The art of business
photos by Amanda Pitts
More than 350 works of art adorn the Seidman Center, including oil pastel tulips by Dutch artist Addy P. Coumou.
The L. William Seidman Center learning environment is greatly enhanced by more than 350 works of art that range from fun to fabulous.
Included are paintings, prints, photography, textiles, metal works, sculptures and even doodles. Bill Seidman sketched many elaborate doodles during years of meetings while he served as chair of the Federal Deposit Insurance Corp. A variety of his intricate drawings are framed and on display in the second-floor lounge, across from the Trading Room.
Many prints and photographs exhibited in nearby rooms illustrate the changing nature of trading throughout history, from an Ancient Roman trading ship to a variety of street markets, such as the Medina of Fez in Morocco, and women market traders in Thailand in boats laden with fruit and flowers. Images of stock exchanges and trading floors in Chicago and New York are present, as well as those from Tokyo, Frankfort, Paris and London.
The global aspect of business is also reflected in a number of international artists and works. An impressive series of vivid oil pastel drawings of tulips by Dutch artist Addy P. Coumou grace the two-story window walls facing onto the student courtyard. Four scenes of rural life in India are depicted in 3-D by Medha Rode. Folk art pieces are from China and Egypt, and a series of brightly colored and textural Tjukurrpa dreaming images were done by aboriginal artists from Australia.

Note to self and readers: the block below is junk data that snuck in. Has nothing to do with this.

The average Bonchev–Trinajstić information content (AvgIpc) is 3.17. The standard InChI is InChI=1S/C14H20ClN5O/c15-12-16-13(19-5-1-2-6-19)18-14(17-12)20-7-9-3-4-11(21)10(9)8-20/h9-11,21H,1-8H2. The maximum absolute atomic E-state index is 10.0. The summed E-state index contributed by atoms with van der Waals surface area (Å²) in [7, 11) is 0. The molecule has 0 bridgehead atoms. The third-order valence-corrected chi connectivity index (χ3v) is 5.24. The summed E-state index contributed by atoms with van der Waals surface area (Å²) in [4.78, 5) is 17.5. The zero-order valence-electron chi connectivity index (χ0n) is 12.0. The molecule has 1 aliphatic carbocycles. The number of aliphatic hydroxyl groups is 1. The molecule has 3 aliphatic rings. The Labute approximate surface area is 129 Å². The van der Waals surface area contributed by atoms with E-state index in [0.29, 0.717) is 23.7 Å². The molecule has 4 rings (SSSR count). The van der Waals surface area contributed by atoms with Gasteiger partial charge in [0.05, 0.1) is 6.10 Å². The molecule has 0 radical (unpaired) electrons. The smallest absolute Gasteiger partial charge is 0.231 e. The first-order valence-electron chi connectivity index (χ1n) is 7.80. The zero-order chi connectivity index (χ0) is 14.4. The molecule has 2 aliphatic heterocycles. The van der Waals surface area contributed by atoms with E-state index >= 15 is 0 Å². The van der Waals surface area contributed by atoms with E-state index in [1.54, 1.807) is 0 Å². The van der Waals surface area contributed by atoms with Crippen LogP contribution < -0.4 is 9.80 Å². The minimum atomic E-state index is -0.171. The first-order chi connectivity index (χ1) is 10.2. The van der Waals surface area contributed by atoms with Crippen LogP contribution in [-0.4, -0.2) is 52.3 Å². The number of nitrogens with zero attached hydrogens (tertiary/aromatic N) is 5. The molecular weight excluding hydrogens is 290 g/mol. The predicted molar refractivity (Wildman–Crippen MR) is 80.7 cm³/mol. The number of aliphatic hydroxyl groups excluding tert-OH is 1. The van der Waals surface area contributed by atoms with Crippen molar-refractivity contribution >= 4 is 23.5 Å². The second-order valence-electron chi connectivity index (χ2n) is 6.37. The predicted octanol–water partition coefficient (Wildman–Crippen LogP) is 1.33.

Clans of the Anishinabek
Many works throughout the Seidman Center are by artists with an international reputation, including John Buck from Montana, Vera Klement from Chicago, Cyril Lixenberg from The Netherlands, and Alexander Calder from Pennsylvania, among others.
Works by renowned local artists include City Life, a mixed-media piece by Gretchen
Minnhaar, an artist and architect who grew up in South America and settled in Michigan in the 1970s, and the impressive outdoor sculpture garden piece, Clans of the Anishinabe, by Native American artist Jason Quigno, a member of the Saginaw Chippewa Indian Tribe of Michigan. Standing more than 10 feet tall, the limestone sculpture depicts the tribes original people with symbolic animals, including turtle, bear, marten, sturgeon, loon, eagle and crane in a modern totem style.
Alumni works are also in abundance, including Views of Grand Valley oil paintings by Elizabeth Jarvis, 02; a still life by Richard Kooyman, 79; photographs from Grand Rapids five Sister Cities by Dan Watts, 79; and a piece by Detroit artist Hubert Massey, 83, who is noted for his collaboration with communities. A large mural, over the entrance from Front Street, was also created under Masseys guidance by Detroit students at a Grand Valley-authorized charter school.
Inside and out, the Seidman Center is a showcase, said Henry Matthews, director of Grand Valleys Galleries and Collections. Working with an arts advisory committee, Matthews selected many of the pieces to reflect the business of business in a variety of medium. Some pieces were gifts from donors, or directly from the artists, while others were chosen simply to add another form of intrinsic beauty.